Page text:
The Queens Library is one of our borough’s most important institutions, its 62 locations vital to children learning to read, people seeking jobs, immigrants looking for material in their native language and just about everyone else, in one way or another.
That said, it is, like any human institution, imperfect. And some of its imperfections were revealed this week by the Daily News, sparking an oversight hearing by the City Council and an audit by the city comptroller.
Library CEO Tom Galante, the News revealed, is earning $391,594 a year and had lavish renovations made to his office, including the establishment of an outdoor rooftop deck, which he apparently uses to smoke. Meanwhile the library has been cutting low-paid janitors, saying it can make do with fewer. And of course each year the library insists that any budget cuts — which it certainly did suffer along with other city-funded institutions in recent years — would be devastating.
It all looks a bit unseemly, especially for such a highly regarded institution. And we trust that both City Councilman Jimmy Van Bramer of Sunnyside, who as chairman of the Cultural Affairs and Libraries Committee called the oversight hearing, and Comptroller Scott Stringer, who will conduct the audit, will be painstaking and thorough in their efforts to see exactly where the library is spending the public’s money.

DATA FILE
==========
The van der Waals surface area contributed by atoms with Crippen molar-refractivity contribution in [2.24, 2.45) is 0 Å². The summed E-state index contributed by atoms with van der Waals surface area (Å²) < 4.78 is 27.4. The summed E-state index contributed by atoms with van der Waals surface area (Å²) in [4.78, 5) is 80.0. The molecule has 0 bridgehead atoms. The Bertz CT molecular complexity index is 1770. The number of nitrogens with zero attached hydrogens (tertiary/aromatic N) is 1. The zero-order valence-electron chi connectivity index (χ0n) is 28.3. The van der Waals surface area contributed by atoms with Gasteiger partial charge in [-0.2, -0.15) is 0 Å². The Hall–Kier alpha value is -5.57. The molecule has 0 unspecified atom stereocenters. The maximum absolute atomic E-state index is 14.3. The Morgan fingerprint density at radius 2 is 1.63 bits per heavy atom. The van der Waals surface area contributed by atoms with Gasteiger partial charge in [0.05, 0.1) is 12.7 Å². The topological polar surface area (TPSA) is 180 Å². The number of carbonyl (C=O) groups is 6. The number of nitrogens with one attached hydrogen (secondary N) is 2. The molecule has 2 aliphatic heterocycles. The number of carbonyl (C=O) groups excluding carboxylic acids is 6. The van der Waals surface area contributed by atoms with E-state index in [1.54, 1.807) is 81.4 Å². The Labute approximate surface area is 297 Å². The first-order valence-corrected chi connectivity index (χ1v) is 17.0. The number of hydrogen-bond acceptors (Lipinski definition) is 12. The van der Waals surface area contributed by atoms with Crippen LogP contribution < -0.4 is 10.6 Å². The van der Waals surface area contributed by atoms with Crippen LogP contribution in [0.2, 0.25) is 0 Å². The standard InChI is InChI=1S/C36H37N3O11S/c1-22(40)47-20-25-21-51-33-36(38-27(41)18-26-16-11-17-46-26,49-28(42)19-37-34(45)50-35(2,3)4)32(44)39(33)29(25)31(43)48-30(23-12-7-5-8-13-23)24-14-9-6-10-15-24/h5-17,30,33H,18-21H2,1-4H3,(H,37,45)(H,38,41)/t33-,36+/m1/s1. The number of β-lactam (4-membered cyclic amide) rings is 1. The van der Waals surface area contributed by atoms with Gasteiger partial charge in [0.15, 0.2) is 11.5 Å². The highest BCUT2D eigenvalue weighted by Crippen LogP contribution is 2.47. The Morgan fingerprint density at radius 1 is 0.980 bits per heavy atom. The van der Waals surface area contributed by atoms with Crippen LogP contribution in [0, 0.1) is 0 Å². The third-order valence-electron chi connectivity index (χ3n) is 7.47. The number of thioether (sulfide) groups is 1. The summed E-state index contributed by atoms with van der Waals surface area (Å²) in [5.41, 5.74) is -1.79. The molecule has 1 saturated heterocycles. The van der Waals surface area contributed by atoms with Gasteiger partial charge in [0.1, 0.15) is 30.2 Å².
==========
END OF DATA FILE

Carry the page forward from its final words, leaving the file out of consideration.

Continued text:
And it’s important to note that Galante is not alone. The head of the New York Library system, which runs the libraries in Manhattan, the Bronx and Staten Island, is paid more than $711,000 a year (the head of the Brooklyn system earns a much more modest $250,000).
One likely problem is the fact that the Queens Library is not a city agency but a private nonprofit group, though the vast majority of its funding comes from New York taxpayers. So it can operate with less transparency than say, the Police Department. The library says it did not spend any public funds on Galante’s office upgrades, but of course it cannot say that about his salary.
Gov. Cuomo, fed up with worse abuses at largely state-funded nonprofits, issued an order meant to keep salaries at such institutions below $200,000. While we can debate the dollar figure, maybe the city should consider something similar for institutions, such as the library systems, that provide what are essentially municipal functions. We hope that idea, and many others, are explored at the Council hearing, which is expected to be held next week.